A Lesson on Malthusianism from Saxo Grammaticus

Today, I want to share a passage that piqued my attention when I read it last year. It comes from book 8 of Gesta Danorum, a history of the Danish nation written by Saxo Grammaticus (1160-1220). After introducing Snio, King of the Danes, Saxo Grammaticus gives us a passage about a difficult period for the Danish people. I think this story displays well the deeds of a valorous woman, Gambaruk (see bolded section). It also gives an example of what happens when a country buys into Malthusian economics. Malthusianism holds that, because human populations reproduce at an exponential rate, eventually … Continue reading “A Lesson on Malthusianism from Saxo Grammaticus”

Old Law

I had a bit of difficulty deciding what to write this week. In my own personal life, I’ve listened to two different discussions on retirement in light of Christianity. Externally, all metaphorical hell seems to be breaking loose, what with the coronavirus, the oil trade wars, the stock market plunge, and the coordinated backstabbing within the Democratic Party. I don’t believe that I have enough information to comment on those things for the moment. I’ll wait a month, then, and focus on something I’ve been considering for a while. The Hebrews of ancient times were given a set of laws. … Continue reading “Old Law”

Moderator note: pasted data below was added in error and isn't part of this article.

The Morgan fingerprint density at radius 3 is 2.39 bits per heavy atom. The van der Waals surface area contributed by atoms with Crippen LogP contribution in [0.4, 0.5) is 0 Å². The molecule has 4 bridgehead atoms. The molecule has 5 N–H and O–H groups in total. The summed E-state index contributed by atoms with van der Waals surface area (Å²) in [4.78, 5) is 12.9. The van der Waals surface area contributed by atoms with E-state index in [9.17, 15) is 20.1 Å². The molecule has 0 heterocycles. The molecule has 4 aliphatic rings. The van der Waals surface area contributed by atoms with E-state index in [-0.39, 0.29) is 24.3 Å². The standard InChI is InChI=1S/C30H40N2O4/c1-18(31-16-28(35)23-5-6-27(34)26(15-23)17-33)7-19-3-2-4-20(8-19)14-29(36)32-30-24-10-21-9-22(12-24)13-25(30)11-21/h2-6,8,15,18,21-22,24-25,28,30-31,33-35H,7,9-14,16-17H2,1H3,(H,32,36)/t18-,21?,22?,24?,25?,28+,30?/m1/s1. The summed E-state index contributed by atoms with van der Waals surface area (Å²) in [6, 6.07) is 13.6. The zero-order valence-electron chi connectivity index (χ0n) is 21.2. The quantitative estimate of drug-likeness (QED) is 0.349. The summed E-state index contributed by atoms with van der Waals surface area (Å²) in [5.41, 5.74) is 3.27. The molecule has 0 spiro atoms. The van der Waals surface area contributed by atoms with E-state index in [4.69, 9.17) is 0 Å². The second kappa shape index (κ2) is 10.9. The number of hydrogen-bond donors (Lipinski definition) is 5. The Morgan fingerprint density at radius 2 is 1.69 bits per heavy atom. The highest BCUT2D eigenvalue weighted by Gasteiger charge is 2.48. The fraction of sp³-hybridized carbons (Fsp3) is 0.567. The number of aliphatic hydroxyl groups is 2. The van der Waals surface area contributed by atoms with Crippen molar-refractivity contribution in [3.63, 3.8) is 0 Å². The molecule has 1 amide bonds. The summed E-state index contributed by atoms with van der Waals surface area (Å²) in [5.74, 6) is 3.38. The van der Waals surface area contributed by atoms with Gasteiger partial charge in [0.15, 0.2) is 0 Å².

Out of the Frying Pan and the Fire

One of the most characteristic aspects of World War I as an experience was the constant rain of artillery shells: these shells, as opposed to rifle fire, were the greatest source of casualties. Nothing could save one from these shells. Although ducking down or hiding in a dugout could add to one’s chances of survival, ultimately none of these measures of self-defense could make one safe beyond doubt. In the memoirs of this era, we read of countless stories of individuals surviving a shell that would have destroyed them had they not decided to leave a certain dugout. We hear … Continue reading “Out of the Frying Pan and the Fire”

Christianity of the Third Millennium: A Response

I very much enjoyed reading Benjamin Bjorkman’s “Christianity of the Third Millennium.” Based on the PC games Ben and I enjoy, one can surmise that we both find it fun to look into the future with an eye toward strategy. At the same time, I do wish to voice a few criticisms of his article, and add a suggestion. Firstly, the article focuses on Christianity within developed countries. In and of itself, there is nothing wrong with this; however, one cannot read it as a comprehensive view of Christianity in the Third Millennium. As a matter of fact, huge populations … Continue reading “Christianity of the Third Millennium: A Response”

Of Concupiscence and Temptation

When I was younger, I remember confessing my temptations to a priest. He swiftly admonished my ignorance on the situation. “Being tempted to sin is not a sin,” he told me, “but rather succumbing to the temptation by acting upon it. Think about it: Jesus would have been guilty of committing a sin when He was tempted in the desert (Luke 4: 1-13). And we know that He was like us in all things but sin (Hebrews 4:15). This infers that Jesus was also absent of Adam’s original sin, the result of which was defective concupiscence, or the disposition towards … Continue reading “Of Concupiscence and Temptation”